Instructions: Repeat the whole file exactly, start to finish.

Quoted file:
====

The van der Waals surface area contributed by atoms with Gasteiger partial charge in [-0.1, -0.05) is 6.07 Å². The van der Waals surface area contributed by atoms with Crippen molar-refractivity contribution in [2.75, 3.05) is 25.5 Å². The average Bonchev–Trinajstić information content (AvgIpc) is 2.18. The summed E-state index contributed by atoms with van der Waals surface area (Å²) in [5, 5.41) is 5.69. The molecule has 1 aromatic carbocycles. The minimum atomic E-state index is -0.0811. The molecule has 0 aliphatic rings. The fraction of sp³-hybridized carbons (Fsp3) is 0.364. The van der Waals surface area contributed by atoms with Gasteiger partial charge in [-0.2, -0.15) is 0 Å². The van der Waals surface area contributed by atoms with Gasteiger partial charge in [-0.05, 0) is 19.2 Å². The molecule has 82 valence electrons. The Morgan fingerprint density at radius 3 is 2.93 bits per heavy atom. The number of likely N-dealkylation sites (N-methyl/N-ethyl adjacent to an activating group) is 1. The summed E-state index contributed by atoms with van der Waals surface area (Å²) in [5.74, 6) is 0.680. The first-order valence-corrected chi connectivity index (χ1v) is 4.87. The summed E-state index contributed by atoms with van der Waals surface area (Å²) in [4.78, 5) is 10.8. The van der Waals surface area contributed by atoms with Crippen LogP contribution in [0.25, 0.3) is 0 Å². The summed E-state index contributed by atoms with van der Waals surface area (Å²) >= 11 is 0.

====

The van der Waals surface area contributed by atoms with Gasteiger partial charge in [-0.1, -0.05) is 6.07 Å². The van der Waals surface area contributed by atoms with Crippen molar-refractivity contribution in [2.75, 3.05) is 25.5 Å². The average Bonchev–Trinajstić information content (AvgIpc) is 2.18. The summed E-state index contributed by atoms with van der Waals surface area (Å²) in [5, 5.41) is 5.69. The molecule has 1 aromatic carbocycles. The minimum atomic E-state index is -0.0811. The molecule has 0 aliphatic rings. The fraction of sp³-hybridized carbons (Fsp3) is 0.364. The van der Waals surface area contributed by atoms with Gasteiger partial charge in [-0.2, -0.15) is 0 Å². The van der Waals surface area contributed by atoms with Gasteiger partial charge in [-0.05, 0) is 19.2 Å². The molecule has 82 valence electrons. The Morgan fingerprint density at radius 3 is 2.93 bits per heavy atom. The number of likely N-dealkylation sites (N-methyl/N-ethyl adjacent to an activating group) is 1. The summed E-state index contributed by atoms with van der Waals surface area (Å²) in [5.74, 6) is 0.680. The first-order valence-corrected chi connectivity index (χ1v) is 4.87. The summed E-state index contributed by atoms with van der Waals surface area (Å²) in [4.78, 5) is 10.8. The van der Waals surface area contributed by atoms with Crippen LogP contribution in [0.25, 0.3) is 0 Å². The summed E-state index contributed by atoms with van der Waals surface area (Å²) >= 11 is 0.